Saturday, January 23, 2016

If Only

 How pleasing it is to imagine among writers you admire, both those still producing and those passed on, that their material has ultimately gone directly to print as they've written it.  After all, they are favorites of yours' they've probably revised more times than you care to guess, sometimes even to the point of holding up submission over a word or sentence.

In your own way, you feel a note of sympathy for them, thanks to you holding up the submission of one of your stories because on alternate drafts you'd either included or deleted the title of a novel a minor character was reading.  

This dithering caused you to go through at least six more drafts of the story because you could not decide whether to say the character was reading The Heart of Darkness or merely reading a paperback novel.  At the sixth revision, you were finally able to see that the title belonged in the story.  The fact of the young man reading The Heart of Darkness gave you the payoff of the story.

This behavior from you represents considerable evolution.  Not all that long ago in relative terms, you were sending in the equivalent of first drafts, reread to capture misspellings, improper punctuation, possibly some gross overwriting.  On one such submission, you thought the editor might have been overstepping his boundaries when he sent you a note saying, "Can you fix the last chapter?  It goes on too long."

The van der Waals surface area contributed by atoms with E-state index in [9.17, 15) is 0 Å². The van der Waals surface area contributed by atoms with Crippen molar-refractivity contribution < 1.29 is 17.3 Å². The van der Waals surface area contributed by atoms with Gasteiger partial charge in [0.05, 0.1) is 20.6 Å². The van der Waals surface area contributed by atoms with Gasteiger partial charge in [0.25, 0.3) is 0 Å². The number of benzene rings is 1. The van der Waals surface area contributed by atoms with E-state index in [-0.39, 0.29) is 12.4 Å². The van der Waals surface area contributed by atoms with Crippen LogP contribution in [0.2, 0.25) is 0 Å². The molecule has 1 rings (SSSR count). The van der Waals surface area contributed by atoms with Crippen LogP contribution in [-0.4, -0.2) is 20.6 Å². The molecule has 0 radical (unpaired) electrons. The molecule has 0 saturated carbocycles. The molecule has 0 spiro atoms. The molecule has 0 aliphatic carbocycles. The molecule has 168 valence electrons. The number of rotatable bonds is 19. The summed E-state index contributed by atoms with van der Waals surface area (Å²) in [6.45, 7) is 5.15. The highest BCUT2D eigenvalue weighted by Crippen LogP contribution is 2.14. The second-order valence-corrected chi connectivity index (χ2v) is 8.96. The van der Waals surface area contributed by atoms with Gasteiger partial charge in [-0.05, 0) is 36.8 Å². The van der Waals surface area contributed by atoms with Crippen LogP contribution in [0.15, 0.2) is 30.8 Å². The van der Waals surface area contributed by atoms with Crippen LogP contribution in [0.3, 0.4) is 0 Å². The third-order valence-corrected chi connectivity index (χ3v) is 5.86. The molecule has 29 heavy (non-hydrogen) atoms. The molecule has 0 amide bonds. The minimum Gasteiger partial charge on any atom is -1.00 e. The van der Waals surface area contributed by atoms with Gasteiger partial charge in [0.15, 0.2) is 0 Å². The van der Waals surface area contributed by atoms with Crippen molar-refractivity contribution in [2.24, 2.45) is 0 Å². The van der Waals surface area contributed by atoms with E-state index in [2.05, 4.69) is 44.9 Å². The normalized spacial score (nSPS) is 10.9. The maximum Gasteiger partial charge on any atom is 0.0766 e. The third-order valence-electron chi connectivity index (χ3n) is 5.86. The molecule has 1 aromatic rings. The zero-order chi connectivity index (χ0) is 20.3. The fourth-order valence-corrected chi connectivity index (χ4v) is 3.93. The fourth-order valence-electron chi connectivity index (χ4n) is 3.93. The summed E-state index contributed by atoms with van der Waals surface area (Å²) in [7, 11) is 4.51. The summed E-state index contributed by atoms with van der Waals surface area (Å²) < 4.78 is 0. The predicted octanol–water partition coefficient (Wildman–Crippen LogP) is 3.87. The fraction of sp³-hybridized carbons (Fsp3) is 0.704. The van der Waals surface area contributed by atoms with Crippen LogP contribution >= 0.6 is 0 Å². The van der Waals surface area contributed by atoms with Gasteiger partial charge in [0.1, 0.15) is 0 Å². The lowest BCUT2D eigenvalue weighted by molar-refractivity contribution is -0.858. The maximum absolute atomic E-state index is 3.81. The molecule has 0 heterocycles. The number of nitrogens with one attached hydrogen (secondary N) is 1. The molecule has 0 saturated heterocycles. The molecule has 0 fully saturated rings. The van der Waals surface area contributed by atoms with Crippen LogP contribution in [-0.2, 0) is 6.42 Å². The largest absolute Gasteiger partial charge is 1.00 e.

At the time, you didn't think the last chapter did go on too long, thus preparing yourself for some self-education.  When you reread the offending chapter, you were able to take out a bit over two pages, say six hundred words.  "Better,"  the editor said, when he sent you the check you were living on Kraft Dinners in anticipation of more funds.  Perhaps this was an ah-ha moment.

Several years and projects later, you are not so ready to take offense at editorial notes; you in fact welcome them, even if--and this is important--you do not respect the editor.  The fact of an experienced editor calling you out on whether a thing is necessary or if a thing not included should be included does not give the editor an automatic agreement.  

Rather it alerts you to the possibility of something unnecessary or something missing.  You start by deleting, then regarding the result.  If that doesn't satisfy you, the next step is to ponder over what is lacking  and how it ought to be presented.

In the most simple terms, no one gets it all. One way or another, the editor plays a part.  Yes, some writers you know of, Donna Tartt, Michael Connelley, for instance, don't "take" edits because their sales and critical responses provide a form of Teflon, and each, regardless of sales and, in Tartt's case, the Pulitzer Prize, walk the narrow cusp of overtelling a competent story, laughing all the way to the bank.  But a significant number of contemporary writers still make the effort to be as articulate and economical as possible in the presentation of their visions.

For writers who will allow the editorial process to work, the possibility of a remarkable work persists.  Fifty years from now, Tartt and Connelley will no doubt be read, but you can't help believing many of their readers will temper their opinions with those two, shudder-inducing words, "If only."


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